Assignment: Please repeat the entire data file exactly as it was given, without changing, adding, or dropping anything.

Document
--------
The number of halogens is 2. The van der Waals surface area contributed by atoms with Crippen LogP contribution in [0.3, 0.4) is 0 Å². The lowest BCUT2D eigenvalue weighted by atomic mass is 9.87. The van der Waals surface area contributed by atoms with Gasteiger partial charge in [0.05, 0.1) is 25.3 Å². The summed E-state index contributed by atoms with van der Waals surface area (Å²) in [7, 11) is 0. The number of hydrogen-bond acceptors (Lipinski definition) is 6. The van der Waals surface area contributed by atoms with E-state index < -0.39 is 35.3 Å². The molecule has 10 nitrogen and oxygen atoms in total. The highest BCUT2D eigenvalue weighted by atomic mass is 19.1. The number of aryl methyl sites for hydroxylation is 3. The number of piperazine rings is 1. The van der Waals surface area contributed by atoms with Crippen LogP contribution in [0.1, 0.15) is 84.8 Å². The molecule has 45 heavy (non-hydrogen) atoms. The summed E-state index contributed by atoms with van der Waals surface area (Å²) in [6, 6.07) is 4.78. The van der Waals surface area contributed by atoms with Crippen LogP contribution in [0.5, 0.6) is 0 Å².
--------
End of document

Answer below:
The number of halogens is 2. The van der Waals surface area contributed by atoms with Crippen LogP contribution in [0.3, 0.4) is 0 Å². The lowest BCUT2D eigenvalue weighted by atomic mass is 9.87. The van der Waals surface area contributed by atoms with Gasteiger partial charge in [0.05, 0.1) is 25.3 Å². The summed E-state index contributed by atoms with van der Waals surface area (Å²) in [7, 11) is 0. The number of hydrogen-bond acceptors (Lipinski definition) is 6. The van der Waals surface area contributed by atoms with E-state index < -0.39 is 35.3 Å². The molecule has 10 nitrogen and oxygen atoms in total. The highest BCUT2D eigenvalue weighted by atomic mass is 19.1. The number of aryl methyl sites for hydroxylation is 3. The number of piperazine rings is 1. The van der Waals surface area contributed by atoms with Crippen LogP contribution in [0.1, 0.15) is 84.8 Å². The molecule has 45 heavy (non-hydrogen) atoms. The summed E-state index contributed by atoms with van der Waals surface area (Å²) in [6, 6.07) is 4.78. The van der Waals surface area contributed by atoms with Crippen LogP contribution in [0.5, 0.6) is 0 Å².